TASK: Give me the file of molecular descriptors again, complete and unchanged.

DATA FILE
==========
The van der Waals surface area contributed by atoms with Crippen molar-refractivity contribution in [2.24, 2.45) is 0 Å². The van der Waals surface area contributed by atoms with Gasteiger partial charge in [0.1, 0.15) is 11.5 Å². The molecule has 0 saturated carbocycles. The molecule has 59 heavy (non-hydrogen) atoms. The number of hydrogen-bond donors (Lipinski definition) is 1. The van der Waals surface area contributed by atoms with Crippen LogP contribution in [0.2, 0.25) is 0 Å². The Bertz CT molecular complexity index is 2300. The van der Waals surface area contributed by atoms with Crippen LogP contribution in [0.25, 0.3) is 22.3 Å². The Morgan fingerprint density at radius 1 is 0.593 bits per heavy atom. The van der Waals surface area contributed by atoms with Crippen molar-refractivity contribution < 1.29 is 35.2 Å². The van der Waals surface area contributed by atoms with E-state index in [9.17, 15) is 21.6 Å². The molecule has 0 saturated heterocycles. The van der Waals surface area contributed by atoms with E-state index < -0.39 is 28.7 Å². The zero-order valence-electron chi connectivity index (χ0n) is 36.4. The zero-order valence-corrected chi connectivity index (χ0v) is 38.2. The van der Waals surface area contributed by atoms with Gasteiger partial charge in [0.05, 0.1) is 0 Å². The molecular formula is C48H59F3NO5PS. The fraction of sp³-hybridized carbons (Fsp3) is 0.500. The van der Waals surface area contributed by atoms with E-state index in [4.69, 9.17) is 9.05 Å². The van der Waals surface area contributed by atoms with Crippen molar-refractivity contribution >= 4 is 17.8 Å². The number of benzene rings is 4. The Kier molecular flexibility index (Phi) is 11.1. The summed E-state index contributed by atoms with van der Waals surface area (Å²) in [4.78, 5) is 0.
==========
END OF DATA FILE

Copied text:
The van der Waals surface area contributed by atoms with Crippen molar-refractivity contribution in [2.24, 2.45) is 0 Å². The van der Waals surface area contributed by atoms with Gasteiger partial charge in [0.1, 0.15) is 11.5 Å². The molecule has 0 saturated carbocycles. The molecule has 59 heavy (non-hydrogen) atoms. The number of hydrogen-bond donors (Lipinski definition) is 1. The van der Waals surface area contributed by atoms with Crippen LogP contribution in [0.2, 0.25) is 0 Å². The Bertz CT molecular complexity index is 2300. The van der Waals surface area contributed by atoms with Crippen LogP contribution in [0.25, 0.3) is 22.3 Å². The Morgan fingerprint density at radius 1 is 0.593 bits per heavy atom. The van der Waals surface area contributed by atoms with Crippen molar-refractivity contribution < 1.29 is 35.2 Å². The van der Waals surface area contributed by atoms with E-state index in [9.17, 15) is 21.6 Å². The molecule has 0 saturated heterocycles. The van der Waals surface area contributed by atoms with E-state index < -0.39 is 28.7 Å². The zero-order valence-electron chi connectivity index (χ0n) is 36.4. The zero-order valence-corrected chi connectivity index (χ0v) is 38.2. The van der Waals surface area contributed by atoms with Gasteiger partial charge in [0.05, 0.1) is 0 Å². The molecular formula is C48H59F3NO5PS. The fraction of sp³-hybridized carbons (Fsp3) is 0.500. The van der Waals surface area contributed by atoms with E-state index in [4.69, 9.17) is 9.05 Å². The van der Waals surface area contributed by atoms with Crippen molar-refractivity contribution >= 4 is 17.8 Å². The number of benzene rings is 4. The Kier molecular flexibility index (Phi) is 11.1. The summed E-state index contributed by atoms with van der Waals surface area (Å²) in [4.78, 5) is 0.